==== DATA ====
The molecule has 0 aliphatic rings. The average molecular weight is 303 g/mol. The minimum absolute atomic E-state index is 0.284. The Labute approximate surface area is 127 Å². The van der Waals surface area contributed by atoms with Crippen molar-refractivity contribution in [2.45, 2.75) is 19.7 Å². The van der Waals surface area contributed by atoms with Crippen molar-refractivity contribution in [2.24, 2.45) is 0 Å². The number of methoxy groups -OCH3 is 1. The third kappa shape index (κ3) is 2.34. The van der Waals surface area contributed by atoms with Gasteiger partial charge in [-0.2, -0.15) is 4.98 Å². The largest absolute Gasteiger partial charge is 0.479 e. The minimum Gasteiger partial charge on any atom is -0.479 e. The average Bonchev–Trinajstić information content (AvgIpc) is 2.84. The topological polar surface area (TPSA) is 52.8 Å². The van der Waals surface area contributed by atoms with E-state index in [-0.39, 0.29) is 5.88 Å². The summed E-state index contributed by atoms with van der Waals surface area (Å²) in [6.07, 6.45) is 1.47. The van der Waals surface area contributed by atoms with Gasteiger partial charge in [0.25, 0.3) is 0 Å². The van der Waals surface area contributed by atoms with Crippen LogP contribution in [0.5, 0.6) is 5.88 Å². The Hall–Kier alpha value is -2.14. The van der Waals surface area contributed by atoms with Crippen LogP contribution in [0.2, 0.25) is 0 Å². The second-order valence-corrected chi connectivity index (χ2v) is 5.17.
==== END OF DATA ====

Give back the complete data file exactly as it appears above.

The molecule has 0 aliphatic rings. The average molecular weight is 303 g/mol. The minimum absolute atomic E-state index is 0.284. The Labute approximate surface area is 127 Å². The van der Waals surface area contributed by atoms with Crippen molar-refractivity contribution in [2.45, 2.75) is 19.7 Å². The van der Waals surface area contributed by atoms with Crippen molar-refractivity contribution in [2.24, 2.45) is 0 Å². The number of methoxy groups -OCH3 is 1. The third kappa shape index (κ3) is 2.34. The van der Waals surface area contributed by atoms with Gasteiger partial charge in [-0.2, -0.15) is 4.98 Å². The largest absolute Gasteiger partial charge is 0.479 e. The minimum Gasteiger partial charge on any atom is -0.479 e. The average Bonchev–Trinajstić information content (AvgIpc) is 2.84. The topological polar surface area (TPSA) is 52.8 Å². The van der Waals surface area contributed by atoms with E-state index in [-0.39, 0.29) is 5.88 Å². The summed E-state index contributed by atoms with van der Waals surface area (Å²) in [6.07, 6.45) is 1.47. The van der Waals surface area contributed by atoms with Gasteiger partial charge in [0.25, 0.3) is 0 Å². The van der Waals surface area contributed by atoms with Crippen LogP contribution in [0.5, 0.6) is 5.88 Å². The Hall–Kier alpha value is -2.14. The van der Waals surface area contributed by atoms with Crippen LogP contribution in [0.2, 0.25) is 0 Å². The second-order valence-corrected chi connectivity index (χ2v) is 5.17.